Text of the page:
Already 6-foot-3, Will Few stood a little taller Tuesday evening.
Primarily the Aquinas catcher, Few was instead on the mound Tuesday, but he still delivered, helping the Fighting Irish win at home against Georgia Military College, 11-1, in six innings.
Few is a possible pick as the team's No. 3 starting pitcher and thus a potential Game 3 starter in the upcoming Class A state playoffs.
"I'm usually the starting catcher," Few said. "Hopefully (the third starter) will be me. I want to do it."
Few had six strikeouts and held the Bulldogs to only three hits while throwing a one-hitter through five innings.
The leadoff hitter reached just once on Few, and when Georgia Military College did threaten to score multiple runs, its chances were ended by Few and the defense.
In the fourth, after hitting the first batter, Few got a big double play from his infield, and two innings later, though the Bulldogs finally scratched one across on an RBI single, Aquinas (21-3) got the ball in quick to catcher Colin Oliver applied the tag to get the out at home.
Earlier, in the bottom of the third, Aquinas provided all the runs Few needed when Shane Meehan started the rally with a walk.
After Tyler Williamson and Erin Hawk reached to load the bases, Brendan Douglas crushed the ball to left-center field for a two-run double. Hawk scored the third run when the Bulldogs' catcher mishandled the ball at the plate.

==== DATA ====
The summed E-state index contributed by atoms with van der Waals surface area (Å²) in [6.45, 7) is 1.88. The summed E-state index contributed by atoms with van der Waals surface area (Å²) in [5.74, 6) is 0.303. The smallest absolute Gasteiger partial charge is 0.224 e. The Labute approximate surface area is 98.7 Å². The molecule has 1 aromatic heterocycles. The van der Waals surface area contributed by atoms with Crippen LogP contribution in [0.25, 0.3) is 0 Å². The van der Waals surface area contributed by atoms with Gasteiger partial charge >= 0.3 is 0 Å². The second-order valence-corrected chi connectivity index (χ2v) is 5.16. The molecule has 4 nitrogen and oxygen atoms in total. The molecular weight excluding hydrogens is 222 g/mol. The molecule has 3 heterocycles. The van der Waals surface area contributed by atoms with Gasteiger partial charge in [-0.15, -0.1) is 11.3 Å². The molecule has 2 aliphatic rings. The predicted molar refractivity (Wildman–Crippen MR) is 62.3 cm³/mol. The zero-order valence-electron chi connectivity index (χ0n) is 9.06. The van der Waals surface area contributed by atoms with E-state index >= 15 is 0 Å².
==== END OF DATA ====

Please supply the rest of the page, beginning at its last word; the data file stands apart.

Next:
Sam Few followed with the second of his three hits, an RBI single that made it 4-0. That chased Georgia Military College starting pitcher Nolan Baugh, but the inning didn't stop until after Palmer Douglas added a fourth run on an RBI groundout.
The Fighting Irish (21-3) then won by the run rule by plating two runs in the bottom of the sixth.
Sam Few began the inning with a double past the center fielder and Dane Anderson followed with an RBI triple.
The Bulldogs intentionally walked the next two hitters to load the bases, but the ball got away from catcher Donald Rogers to allow the clinching run to come home.
Aquinas coach Mike Laney was pleased with what he saw, especially from the battery, but he is still worried about the little things, particularly communication and intangibles.
As the runner-up in last season's state playoffs, Laney hopes this club doesn't get a feeling of entitlement as it plays Wilkinson County in a doubleheader today and looks to fight for the state championship once the Class A tournament begins.
"We got to stay hungry," Laney said.